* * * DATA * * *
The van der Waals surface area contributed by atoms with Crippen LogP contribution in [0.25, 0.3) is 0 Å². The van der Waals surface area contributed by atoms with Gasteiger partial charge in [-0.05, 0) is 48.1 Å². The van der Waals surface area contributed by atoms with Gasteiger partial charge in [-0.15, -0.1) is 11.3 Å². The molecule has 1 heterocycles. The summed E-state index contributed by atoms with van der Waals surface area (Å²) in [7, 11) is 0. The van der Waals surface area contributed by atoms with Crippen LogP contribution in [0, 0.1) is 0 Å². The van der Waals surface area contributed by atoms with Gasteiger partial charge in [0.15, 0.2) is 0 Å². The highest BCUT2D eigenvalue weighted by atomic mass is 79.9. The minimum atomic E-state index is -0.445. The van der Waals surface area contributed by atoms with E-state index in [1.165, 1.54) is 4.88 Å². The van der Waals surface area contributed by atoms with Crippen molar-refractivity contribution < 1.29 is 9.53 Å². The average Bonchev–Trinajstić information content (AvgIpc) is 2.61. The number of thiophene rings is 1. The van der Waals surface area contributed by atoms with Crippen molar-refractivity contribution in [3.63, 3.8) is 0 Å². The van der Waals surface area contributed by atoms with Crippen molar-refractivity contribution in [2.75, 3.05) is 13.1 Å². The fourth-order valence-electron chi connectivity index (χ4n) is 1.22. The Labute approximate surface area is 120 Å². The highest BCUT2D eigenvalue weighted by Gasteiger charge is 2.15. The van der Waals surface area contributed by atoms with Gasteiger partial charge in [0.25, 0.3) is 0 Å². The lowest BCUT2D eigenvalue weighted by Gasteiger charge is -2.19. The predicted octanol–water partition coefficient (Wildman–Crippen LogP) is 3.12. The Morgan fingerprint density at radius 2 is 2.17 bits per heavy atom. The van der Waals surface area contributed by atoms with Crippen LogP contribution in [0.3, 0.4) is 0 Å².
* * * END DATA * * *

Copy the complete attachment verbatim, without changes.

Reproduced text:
The van der Waals surface area contributed by atoms with Crippen LogP contribution in [0.25, 0.3) is 0 Å². The van der Waals surface area contributed by atoms with Gasteiger partial charge in [-0.05, 0) is 48.1 Å². The van der Waals surface area contributed by atoms with Gasteiger partial charge in [-0.15, -0.1) is 11.3 Å². The molecule has 1 heterocycles. The summed E-state index contributed by atoms with van der Waals surface area (Å²) in [7, 11) is 0. The van der Waals surface area contributed by atoms with Crippen LogP contribution in [0, 0.1) is 0 Å². The van der Waals surface area contributed by atoms with Gasteiger partial charge in [0.15, 0.2) is 0 Å². The highest BCUT2D eigenvalue weighted by atomic mass is 79.9. The minimum atomic E-state index is -0.445. The van der Waals surface area contributed by atoms with E-state index in [1.165, 1.54) is 4.88 Å². The van der Waals surface area contributed by atoms with Crippen molar-refractivity contribution < 1.29 is 9.53 Å². The average Bonchev–Trinajstić information content (AvgIpc) is 2.61. The number of thiophene rings is 1. The van der Waals surface area contributed by atoms with Crippen molar-refractivity contribution in [3.63, 3.8) is 0 Å². The van der Waals surface area contributed by atoms with Crippen molar-refractivity contribution in [2.75, 3.05) is 13.1 Å². The fourth-order valence-electron chi connectivity index (χ4n) is 1.22. The Labute approximate surface area is 120 Å². The highest BCUT2D eigenvalue weighted by Gasteiger charge is 2.15. The van der Waals surface area contributed by atoms with Gasteiger partial charge in [0.25, 0.3) is 0 Å². The lowest BCUT2D eigenvalue weighted by Gasteiger charge is -2.19. The predicted octanol–water partition coefficient (Wildman–Crippen LogP) is 3.12. The Morgan fingerprint density at radius 2 is 2.17 bits per heavy atom. The van der Waals surface area contributed by atoms with Crippen LogP contribution in [0.3, 0.4) is 0 Å².